LECOM is proud to announce that first-year medical student Kristin Day has been named the 2015 NCAA Woman of the Year (WOTY) at a ceremony in Indianapolis on Sunday, Oct. 18. The WOTY Award is presented to a female student-athlete based on academic achievement, excellence in athletics, community service and leadership.
Day, a national champion diver, certainly exemplifies those qualities.
Now a member of the Erie campus’ medical Class of 2019, she is attending LECOM on a post-graduate scholarship from the NCAA. She began her studies at LECOM with the goal of becoming an orthopedic physician in central Pennsylvania, near her hometown of Reynoldsville. Day was inspired to become an orthopedic physician by a surgeon who treated her as a child.
“When I was younger, I was a gymnast with elbow issues,” said Day. “My orthopedic surgeon truly helped me to return to health, and that event inspired me to look into this field.”
Having graduated from Clarion University of Pennsylvania, Day is the first student-athlete from a Pennsylvania school in the award’s 25-year history to win the award. At Clarion she majored in chemistry, with a focus in biochemistry.
Day finished her undergraduate career with a 4.0 GPA while completing 153 credits. Her work in the classroom earned her back-to-back Capital One Division II Academic All-American honors.
On the diving board, Day made a name for herself as one of the most decorated divers to come out of Clarion, and perhaps one of the best that ever competed in the NCAA championships.
Day is a three-time NCAA national champion, winning the 1-meter dive in 2014 and 2015, and the 3-meter dive in 2015 with an NCAA-record 539.35 points.
She was an eight-time All-American during her career at Clarion, the 2014 Division II Diver of the year, as selected by the College Swimming Coaches Association of America.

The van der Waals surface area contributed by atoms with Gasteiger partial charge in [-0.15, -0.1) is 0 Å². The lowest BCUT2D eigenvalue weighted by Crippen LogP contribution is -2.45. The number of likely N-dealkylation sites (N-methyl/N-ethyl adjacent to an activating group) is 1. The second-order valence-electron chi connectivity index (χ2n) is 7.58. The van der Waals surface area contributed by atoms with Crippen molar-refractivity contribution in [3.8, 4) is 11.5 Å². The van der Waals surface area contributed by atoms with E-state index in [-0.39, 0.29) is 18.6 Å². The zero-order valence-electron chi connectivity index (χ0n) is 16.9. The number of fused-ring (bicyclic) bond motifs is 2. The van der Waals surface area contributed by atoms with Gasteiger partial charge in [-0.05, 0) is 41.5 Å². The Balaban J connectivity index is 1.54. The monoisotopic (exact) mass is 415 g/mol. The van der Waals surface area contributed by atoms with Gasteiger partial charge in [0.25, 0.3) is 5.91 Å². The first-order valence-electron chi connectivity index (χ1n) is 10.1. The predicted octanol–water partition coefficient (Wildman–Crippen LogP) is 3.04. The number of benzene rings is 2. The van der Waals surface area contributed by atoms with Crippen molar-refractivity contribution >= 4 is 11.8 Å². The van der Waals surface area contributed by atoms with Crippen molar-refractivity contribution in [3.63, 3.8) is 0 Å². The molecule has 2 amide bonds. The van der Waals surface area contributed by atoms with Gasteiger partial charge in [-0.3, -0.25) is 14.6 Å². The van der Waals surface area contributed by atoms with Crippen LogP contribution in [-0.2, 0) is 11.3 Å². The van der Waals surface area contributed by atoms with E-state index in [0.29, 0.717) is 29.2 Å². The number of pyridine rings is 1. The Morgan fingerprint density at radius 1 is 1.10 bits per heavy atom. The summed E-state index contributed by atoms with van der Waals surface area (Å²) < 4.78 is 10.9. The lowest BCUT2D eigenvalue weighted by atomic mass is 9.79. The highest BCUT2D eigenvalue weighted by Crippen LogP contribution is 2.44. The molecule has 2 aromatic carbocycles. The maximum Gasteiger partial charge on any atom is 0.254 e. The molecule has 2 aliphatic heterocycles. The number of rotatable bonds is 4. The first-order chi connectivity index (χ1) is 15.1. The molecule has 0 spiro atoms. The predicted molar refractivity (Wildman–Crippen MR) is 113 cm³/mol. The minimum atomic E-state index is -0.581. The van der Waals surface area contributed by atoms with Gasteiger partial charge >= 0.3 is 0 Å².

In 2014, Day was the recipient of the Elite 89 Award for the college athlete competing at an NCAA championship with the highest GPA.
In 2015, she was presented the Pennsylvania State Athletic Conference’s Pete Nevins Award for Scholar Athlete of the year, and also earned Clarion’s Undergraduate Award for Achievement in Organic Chemistry and Analytical Chemistry.
Day is also an accomplished gymnast, having won a gold medal on the trampoline while competing for the United States at the Loule Cup in Portugal in 2011.
Day’s commitment to community service is just as great as her commitment to the classroom and diving board, as well.
Her family launched an annual ATV Ride for Research event, with the objective of raising funds for cancer research and other diseases, including Alzheimer’s and juvenile diabetes. Day serves as the CFO for the event, which has raised a total of $60,000 since its inception.
She served on the Student-Athlete Advisory Committee for two years at Clarion, helping to raise money for a local cancer treatment center.
Day is the fourth Division II student-athlete to receive WOTY honors since the inaugural award was presented in 1991.
To be nominated for the award, the nominee must have completed her intercollegiate sport eligibility by the end of the 2014-15 season, and received her undergraduate degree no later than the summer 2015 term.
The nominee must also have a minimum cumulative GPA of 2.5.
Schools nominated a total of 480 student-athletes for this year’s award.
Those 480 nominees were reduced to 30 honorees, 10 from each of the NCAA’s three divisions. From there, nine finalists were selected, three from each division.
In January of 2016, Day will honored by the NCAA as a Today’s Top 10 Award winner. The award is given to former student athletes for their success on the field and in the classroom and in the community.